For the record, I turned 18 after the last election (but I put my voter registration card in the mail the day after my birthday), and I'm switching from Cox (max 2GB down per day or 30GB down per month, whichever is lower/max 1 GB up per day or 7.5 GB up per month, whichever is lower [Yes. They _just_ implemented this in my area.]) to DSL (no transfer limits, but mind-bogglingly incompetent tech support).
  • when I read this, the first thing that came to mind was overnet. So long kazaa, so long morpheus.

    See you on Overnet ;)
    • agreed, but that interface isnt going to convert a lot of people quickly.
    • Just like its predecessor, eDonkey, Overnet for some reason is not very well known. I know eDonkey has issues with connections to servers (which Overnet addresses) etc, but most people I spoke to simply had never heard about it. And for Overnet to be successful with its server-less structure, it has to become very well known and used by a lot of people. And I do hope this becomes the case.
      • sites like www.sharereactor.com and www.jigle.com are doing a lot to help this. A quick browse of those sites, and experiencing d/l a popular file from the network, and you'll realise they are actually quite popular, esp amongst people that actually share. Its design also means less leeches, so for every person on the network, equals about 100 or something like Kazaa.
      • yes what you said is very true, sharereactor has said that it will support overnet and they are linking files released on overnet, so is filenexus. Other sites like: http://www.wic-net.org are back which are dedicated to overnet.

        I know there are several german sites as well that support overnet.

        The nice thing about apps like overnet and edonkey are that you are forced to upload, meaning everyone gives a little back. My downloads have been so quick on overnet that I'm maxing out my line speed just downloading a couple of files. Much better then what edonkey ever was or will be.
  • Beowulf cluster of decentralized P2P networks acting as a beowulf cluster of decentralized P2P networks...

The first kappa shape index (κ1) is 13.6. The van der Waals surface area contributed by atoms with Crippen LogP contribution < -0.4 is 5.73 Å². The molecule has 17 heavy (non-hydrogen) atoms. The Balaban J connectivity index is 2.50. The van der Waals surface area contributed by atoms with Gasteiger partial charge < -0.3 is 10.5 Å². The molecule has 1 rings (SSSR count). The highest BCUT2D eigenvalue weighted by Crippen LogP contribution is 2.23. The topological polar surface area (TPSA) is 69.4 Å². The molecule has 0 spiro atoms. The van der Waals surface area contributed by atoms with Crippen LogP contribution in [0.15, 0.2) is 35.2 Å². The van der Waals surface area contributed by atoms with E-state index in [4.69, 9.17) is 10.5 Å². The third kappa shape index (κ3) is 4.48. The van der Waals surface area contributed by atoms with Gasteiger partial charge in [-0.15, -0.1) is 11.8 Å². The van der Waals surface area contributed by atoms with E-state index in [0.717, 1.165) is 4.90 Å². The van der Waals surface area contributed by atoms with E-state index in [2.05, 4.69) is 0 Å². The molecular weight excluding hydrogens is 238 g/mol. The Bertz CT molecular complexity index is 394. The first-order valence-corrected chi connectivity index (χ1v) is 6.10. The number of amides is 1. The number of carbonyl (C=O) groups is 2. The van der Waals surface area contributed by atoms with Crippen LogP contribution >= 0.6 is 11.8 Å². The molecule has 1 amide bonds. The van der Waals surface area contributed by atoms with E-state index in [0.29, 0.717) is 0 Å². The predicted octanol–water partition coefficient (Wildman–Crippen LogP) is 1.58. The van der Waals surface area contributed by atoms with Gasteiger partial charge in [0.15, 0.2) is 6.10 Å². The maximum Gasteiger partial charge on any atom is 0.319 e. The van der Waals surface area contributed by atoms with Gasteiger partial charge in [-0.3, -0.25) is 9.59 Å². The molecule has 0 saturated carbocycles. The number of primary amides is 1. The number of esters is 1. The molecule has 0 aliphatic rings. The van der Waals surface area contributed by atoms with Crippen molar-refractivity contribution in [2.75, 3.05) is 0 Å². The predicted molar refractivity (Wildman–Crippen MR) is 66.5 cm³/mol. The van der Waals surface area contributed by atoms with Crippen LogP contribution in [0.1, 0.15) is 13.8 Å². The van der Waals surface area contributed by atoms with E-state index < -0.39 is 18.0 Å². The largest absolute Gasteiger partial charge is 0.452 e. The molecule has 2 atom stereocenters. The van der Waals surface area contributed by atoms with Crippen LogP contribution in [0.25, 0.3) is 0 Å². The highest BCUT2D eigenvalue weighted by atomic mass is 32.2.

• by nweaver (113078) on Friday December 06, 2002 @04:10PM (#4828315) Homepage

    As a security person, I hate these peer to peer applications: there are so many worm strategies which can exploit these, creating fast and stealthy attacks.

    As such, if I was in charge of corporate security administration, I'd ban them completely. At the universities, I'd packet-shape-them into a much lower priority.

    Unfortunatly, they are growing considerably more stealthy as a result of these legal attacks and the effects of packet-shapers. This may be a good thing for those who want their 1337 WAR3Z, D00D!!, but is rather unfortunate for those who want to create secure systems.

    • i agree totally, the sad thing is Peer-Peer is the open door for newbie types who have no other way to get music or software. i cannot lie, i rarely pay for software or music, but i have NEVER used a Peer-Peer to get it. i wish this would all end, it brings alot of unwanted attention to the scene, before napster..I used good ole IRC to find FTP sites to get my music...now every one has access. peer-peer, a sad thing indeed.
    • Not to be cynical, but could you describe such an attack? I understand how a P2P network could be utilized in the distribution of the worm, but how would that be in any way worse than an Outlook worm? Or are you talking about the ability of a worm to coordinate using a P2P network?

      As for P2P in general, it may be a way for those who are only after, as you say "1337 WAR3Z", to get their fix, but the research being done in this area has significant potential to help eliminate censorship and centralized information control. The question becomes is the price worth it?
      • Why are P2P networks such a security nightmare? Because they can support very fast worms, very stealthy worms, and/or very easy to write worms.

        1: Given a "client->server" vulnerability (one that can be exploited by the initial initiator of communication), you can write a very fast topological worm. Probably ~1 minute to infect all on-nodes of a monoculture peer to peer network.

        2: Given a "server->client" vulnerability (one that can be exploited by the responder to information requests), you can write a probably fast contageon worm. Best guess is probably ~1 day to ~1 week to infect everything, but very, VERY stealthy.

        3: No vulnerability at all, a "bait worm" which is simply a smarter version of Gnuman or similar such nasties.

    • Unfortunatly, they are growing considerably more stealthy as a result of these legal attacks and the effects of packet-shapers. This may be a good thing for those who want their 1337 WAR3Z, D00D!!, but is rather unfortunate for those who want to create secure systems.